In both low and middle income countries, well established arguments and solid evidence confirm that there is no real development without peace and only the peace of the graveyard without development. These conclusions have shifted the fulcrum of discussion about development over the past several years. But they have not yet added up to telling anybody how to do it.
Back in mid-2010, in time for the MDGs-plus-10-years summit, International Alert published a review of the Millennium Development Goals (MDGs) which criticised the MDGs for being too narrow and too technical; for confusing ends with means; for being top-down and for being used in statistically illiterate ways; and for creating perverse and unhelpful policy incentives.
This week it was confirmed that in 2013 the UK will hit the target of spending 0.7 per cent of GDP on official development assistance (ODA). A long-standing campaigning goal for development NGOs and a moral goal for the country have been achieved.
The panel established by the Secretary General of the United Nations to determine a new global approach to international development has concluded that peacebuilding is a central part of that new vision for human progress.
This project, carried out by a consortium composed of CARE, FAO and International Alert, provides a combined response to the problems of poverty and instability in eastern DRC.
The latest edition of The Spectator carries an opinion piece by Jonathan Foreman entitled 'The great aid mystery'. In a diatribe laced with rather tired tropes, and whose style undermines the argument he makes, Foreman’s main points when stripped of rhetoric can be summarised quite simply as:
I took part in a round table discussion in a post-conflict country recently, looking at aid effectiveness there.
Among the salient details on the table, and which will be familiar from elsewhere:
It had been a long time coming. Since the first meeting of the High Level Panel, set up by Ban Ki Moon and co-chaired by the British, Liberian and Indonesian Heads of State in New York the massed ranks of civil society had been looking forward to this meeting with expectations and anxiety in equal measure.
International Alert and the Delegation of the European Union to Liberia have announced a two-year initiative aimed at strengthening the voice of Liberia’s civil society organisations (CSOs) in the national reconciliation process.
The project, entitled “Strengthening Civil Society’s Voice in National Reconciliation and Dealing with the Past”, aims to improve communication and understanding between communities and policymakers on the conflict risks and opportunities for long-term peace and reconciliation in Liberia.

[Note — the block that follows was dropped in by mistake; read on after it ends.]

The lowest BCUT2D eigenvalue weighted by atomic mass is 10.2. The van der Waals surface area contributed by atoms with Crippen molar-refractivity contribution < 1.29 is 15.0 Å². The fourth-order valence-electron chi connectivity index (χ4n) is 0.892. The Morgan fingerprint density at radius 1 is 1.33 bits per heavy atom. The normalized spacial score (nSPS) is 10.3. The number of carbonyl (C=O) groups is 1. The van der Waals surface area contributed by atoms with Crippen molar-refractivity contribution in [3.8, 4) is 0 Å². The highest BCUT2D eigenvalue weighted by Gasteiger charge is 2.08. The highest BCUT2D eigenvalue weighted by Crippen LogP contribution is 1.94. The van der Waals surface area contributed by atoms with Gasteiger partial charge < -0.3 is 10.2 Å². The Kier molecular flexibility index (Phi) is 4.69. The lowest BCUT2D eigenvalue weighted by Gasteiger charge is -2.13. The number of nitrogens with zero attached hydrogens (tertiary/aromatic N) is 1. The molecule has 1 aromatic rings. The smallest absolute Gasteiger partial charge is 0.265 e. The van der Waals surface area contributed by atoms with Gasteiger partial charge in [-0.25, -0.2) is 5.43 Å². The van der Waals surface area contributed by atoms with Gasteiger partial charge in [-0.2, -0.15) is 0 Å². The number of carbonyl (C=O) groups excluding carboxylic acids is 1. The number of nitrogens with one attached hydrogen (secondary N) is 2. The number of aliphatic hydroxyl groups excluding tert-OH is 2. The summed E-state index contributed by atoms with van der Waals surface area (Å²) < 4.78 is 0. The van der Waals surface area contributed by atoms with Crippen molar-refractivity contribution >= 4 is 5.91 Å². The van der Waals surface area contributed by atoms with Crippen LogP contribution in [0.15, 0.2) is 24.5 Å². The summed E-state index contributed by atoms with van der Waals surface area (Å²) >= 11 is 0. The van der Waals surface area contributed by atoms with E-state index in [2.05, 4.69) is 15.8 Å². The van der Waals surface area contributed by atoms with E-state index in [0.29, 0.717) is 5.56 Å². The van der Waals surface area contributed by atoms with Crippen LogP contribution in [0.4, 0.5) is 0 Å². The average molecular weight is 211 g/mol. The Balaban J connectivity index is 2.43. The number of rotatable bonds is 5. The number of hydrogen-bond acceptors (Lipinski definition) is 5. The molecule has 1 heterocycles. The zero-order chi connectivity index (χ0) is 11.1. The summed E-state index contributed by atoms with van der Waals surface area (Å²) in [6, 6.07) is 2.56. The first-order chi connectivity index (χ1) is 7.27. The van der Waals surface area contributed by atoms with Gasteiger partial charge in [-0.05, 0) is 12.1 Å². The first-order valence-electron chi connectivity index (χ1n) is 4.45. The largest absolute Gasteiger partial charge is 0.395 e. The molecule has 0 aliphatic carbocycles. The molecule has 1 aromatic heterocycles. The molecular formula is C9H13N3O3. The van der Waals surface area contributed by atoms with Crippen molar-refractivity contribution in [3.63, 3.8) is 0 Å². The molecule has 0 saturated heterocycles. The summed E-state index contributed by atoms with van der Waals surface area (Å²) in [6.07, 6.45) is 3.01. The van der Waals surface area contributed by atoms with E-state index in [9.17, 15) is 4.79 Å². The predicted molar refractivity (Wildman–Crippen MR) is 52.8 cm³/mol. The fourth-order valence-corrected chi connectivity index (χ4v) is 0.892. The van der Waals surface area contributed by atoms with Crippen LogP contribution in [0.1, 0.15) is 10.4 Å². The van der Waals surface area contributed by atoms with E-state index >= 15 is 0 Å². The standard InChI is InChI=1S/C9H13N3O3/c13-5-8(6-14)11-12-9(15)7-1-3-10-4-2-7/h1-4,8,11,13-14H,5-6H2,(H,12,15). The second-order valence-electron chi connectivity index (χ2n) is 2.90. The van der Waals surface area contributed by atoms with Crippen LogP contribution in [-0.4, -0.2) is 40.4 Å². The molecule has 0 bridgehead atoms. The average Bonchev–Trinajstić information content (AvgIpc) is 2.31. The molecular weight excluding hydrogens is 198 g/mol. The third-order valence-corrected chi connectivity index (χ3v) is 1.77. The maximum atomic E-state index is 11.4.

International Alert, ISS and OXFAM organised a conference on "Aid effectiveness in Fragile and Conflict-affected Contexts: the New Deal Framework and Citizens’ Security" on 29th and 30th May 2012 in Addis Ababa.
Photo: © International Alert/Jonathan Banks
International aid donors and the poorer governments they fund have overlapping, but far from identical interests. They overlap in their common desire to spend donor money in support of development progress, broadly put. But they often differ on what are the best development choices, and on issues like the need or opportunity for compliance with human rights and good financial stewardship norms.
International Alert has recently launched a paper that explores some profound questions about peace and peacebuilding in South Sudan and Sudan, as a contribution to the debate about how to build a more comprehensive and more stable peace within and between the two Sudans.
Photo: © Richard Barltrop
This series of three country “Insights” identifies peacebuilding priorities in Burundi, Liberia and Nepal, and discusses the response of the international institutions operating there. The focus institutions are primarily the World Bank and the UN. The insights provide a brief snapshot and analysis of each country’s particular peacebuilding needs, as well as the dynamics that either facilitate or hinder institutional ability to address these needs. Findings inform a synthesis report entitled ‘Peacebuilding, the World Bank and the United Nations: Debates and Practice in Burundi, Liberia and Nepal’, the summary of which is available here. This work is part of Alert’s International Institutions Programme which seeks through research and engagement to strengthen the peacebuilding impacts of international institutions in fragile and conflict-affected countries.